Credit: BAPS

Constructing the Mandir

  1. Oftentimes, the sand and soil that is dug up for construction cannot be reused due to levels of Sulfur. However, when the sand from the neighboring sand dunes were tested, they contained low levels of Sulfer, which allowed to be re-used in the construction.
  2. Over 30,000 carved stone pieces have come together, which includes 180,000 cu.ft. of Rajesthan pink sandstone and 40,000 cu.ft. of Italian carerra marble.
  3. Over 5,000 artisans from around India breathe life into the stones.
  4. Over 1.8 million bricks have been contributed through the “Brick-By-Brick” initiative to allow for supporters of the project from around the world to lay a brick at the site.
  5. No ferrous metals, such as steel or iron, was used in the building of the mandir. It was built based on the traditional architecture based on the Hindu scriptures, known as the Sthapatya shastra and Vastu shastra.
  6. In addition, there are 7 shikhars (spires), 12 samrans (pyramid spires) and 2 ghummats (domes).

The External Edifice of the Mandir

  1. The base of the mandir has the eight murtis, each symbolizing a value of Sanatan Dharma, such as satya (truth), daya (compassion), ahimsa (non-violence), shraddha (faith).
  2. The jagati-peeth (base of a mandir) houses the sacred images of sages and devotees of Hinduism that exemplify these values.
  3. Standing at 108 feet tall, the mandir has 7 spires, symbolically representing the 7 emirates of the United Arab Emirates.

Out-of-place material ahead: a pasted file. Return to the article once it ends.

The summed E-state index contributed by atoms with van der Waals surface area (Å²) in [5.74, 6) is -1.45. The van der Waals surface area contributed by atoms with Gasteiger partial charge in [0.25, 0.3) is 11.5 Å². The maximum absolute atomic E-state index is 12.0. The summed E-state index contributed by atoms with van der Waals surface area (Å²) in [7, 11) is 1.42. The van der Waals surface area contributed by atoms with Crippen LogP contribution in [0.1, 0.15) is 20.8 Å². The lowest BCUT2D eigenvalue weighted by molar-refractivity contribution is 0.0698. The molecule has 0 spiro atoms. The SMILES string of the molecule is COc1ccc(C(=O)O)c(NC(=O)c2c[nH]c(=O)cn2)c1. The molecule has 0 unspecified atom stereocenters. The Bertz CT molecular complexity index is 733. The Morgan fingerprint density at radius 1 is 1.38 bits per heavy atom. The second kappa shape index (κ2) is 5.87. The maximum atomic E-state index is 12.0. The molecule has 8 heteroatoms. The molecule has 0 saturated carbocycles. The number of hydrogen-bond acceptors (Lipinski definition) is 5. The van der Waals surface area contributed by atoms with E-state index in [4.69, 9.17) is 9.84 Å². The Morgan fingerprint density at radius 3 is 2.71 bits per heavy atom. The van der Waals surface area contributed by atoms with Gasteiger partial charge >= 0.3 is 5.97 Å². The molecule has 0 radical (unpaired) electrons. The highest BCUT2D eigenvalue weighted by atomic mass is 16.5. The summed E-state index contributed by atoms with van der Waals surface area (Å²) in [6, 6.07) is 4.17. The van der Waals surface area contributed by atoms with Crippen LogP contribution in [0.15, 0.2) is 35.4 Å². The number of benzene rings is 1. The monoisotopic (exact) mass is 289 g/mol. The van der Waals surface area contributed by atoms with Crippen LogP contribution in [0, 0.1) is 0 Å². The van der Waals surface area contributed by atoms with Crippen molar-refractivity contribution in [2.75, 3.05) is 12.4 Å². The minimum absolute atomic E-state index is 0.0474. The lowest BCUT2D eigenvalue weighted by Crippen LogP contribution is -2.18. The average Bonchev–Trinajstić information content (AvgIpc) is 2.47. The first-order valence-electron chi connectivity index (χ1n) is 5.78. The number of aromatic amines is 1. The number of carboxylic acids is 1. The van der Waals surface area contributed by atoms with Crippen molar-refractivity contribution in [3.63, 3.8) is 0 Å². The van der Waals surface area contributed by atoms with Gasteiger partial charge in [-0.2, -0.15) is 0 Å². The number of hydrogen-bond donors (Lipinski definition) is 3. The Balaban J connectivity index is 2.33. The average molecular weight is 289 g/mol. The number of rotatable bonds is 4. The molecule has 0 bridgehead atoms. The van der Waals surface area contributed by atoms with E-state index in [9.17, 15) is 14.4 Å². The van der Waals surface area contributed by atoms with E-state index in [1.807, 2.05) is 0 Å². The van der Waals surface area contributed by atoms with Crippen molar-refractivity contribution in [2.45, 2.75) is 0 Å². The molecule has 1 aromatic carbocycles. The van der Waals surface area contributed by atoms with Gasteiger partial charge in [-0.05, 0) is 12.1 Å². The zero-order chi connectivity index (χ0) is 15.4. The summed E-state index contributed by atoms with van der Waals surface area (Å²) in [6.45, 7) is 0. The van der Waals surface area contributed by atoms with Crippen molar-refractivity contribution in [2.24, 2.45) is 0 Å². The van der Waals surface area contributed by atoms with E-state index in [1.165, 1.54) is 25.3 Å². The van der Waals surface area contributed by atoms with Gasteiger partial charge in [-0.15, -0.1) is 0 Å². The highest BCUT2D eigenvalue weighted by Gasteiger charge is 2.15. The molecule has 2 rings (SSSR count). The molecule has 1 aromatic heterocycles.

4. Each of the spires will house the seven primary traditions of Hinduism from across India — Shri Akshar-Purushottam Maharaj (Bhagwan Swaminarayan and Gunatitanand Swami), Shri Radha-Krishna, Shri Padmavati-Tirupati Balaji, Shri Ayyappa, Shri Jagannath-Subhadra-Balabhadra, Shri Ram Parivar (Shri Sita-Rama-Lakshman-Hanuman) and Shri Shiv Parivar (Shri Umapati-Mahadev-Kartikeyi-Ganesha).
  5. On each spire on the exterior edifice of the mandir, the stories of the deities are carved into the stone. For example, the spire housing Shri Ram Parivar has the carvings of the main stories and values of the Ramayana. This allows for the mandir to become an encyclopedia of the Hindu scriptures for all to become educated on.
  6. Alongside the stories from the Hindu scriptures, the tales from ancient civilizations are also carved in the mandir. such as the stories from Mayan, Egyptian, Arabian, Chinese, European and African civilizations. These stories showcase the universal values that humanity holds so dearly.
  7. In total, there are over 250 tales of various values carved into the mandir. Click here to read about some of those stories on my blog!
Credit: BAPS

The Inside of the Mandir

  1. There are two domes — the Dome of Harmony and the Dome of Peace. The Dome of Harmony symbolizes the five elements that all of humanity shares. Earth is symbolized with grass and cows as well as all the continents of the globe. Water is symbolized with a conch shell. Fire is symbolized by the sun. Air is symbolized by deer. Space is symbolized by the crescent moon from the New Moon to the Full Moon.
  2. The Dome of Peace is in the shape of a lotus, a symbol of purity and divinity with the Hindu deities of the guardians of the directions.
  3. Over 400 pillars, varying from triangle, square and hexagonal designs, house various designs of the stories and symbols of India.
  4. One such marvel is a pillar with over 1,000 miniature pillars carved into the stone. Such designs showcase the mastery of the artisans who have mastered the craft.
  5. The pillars around the sanctum of Shri Akshar-Purushottam Maharaj shows the life the Bhagwan Swaminarayan and Gunatitanand Swami and explain the Vedic philosophy of the Akshar-Purushottam Darshan.
Credit: BAPS

These are just 30 of the many facts and details of the BAPS Hindu Mandir. As the mandir will be inaugurated on February 14th and open to the public on March 1st, let us join in this celebration of global harmony.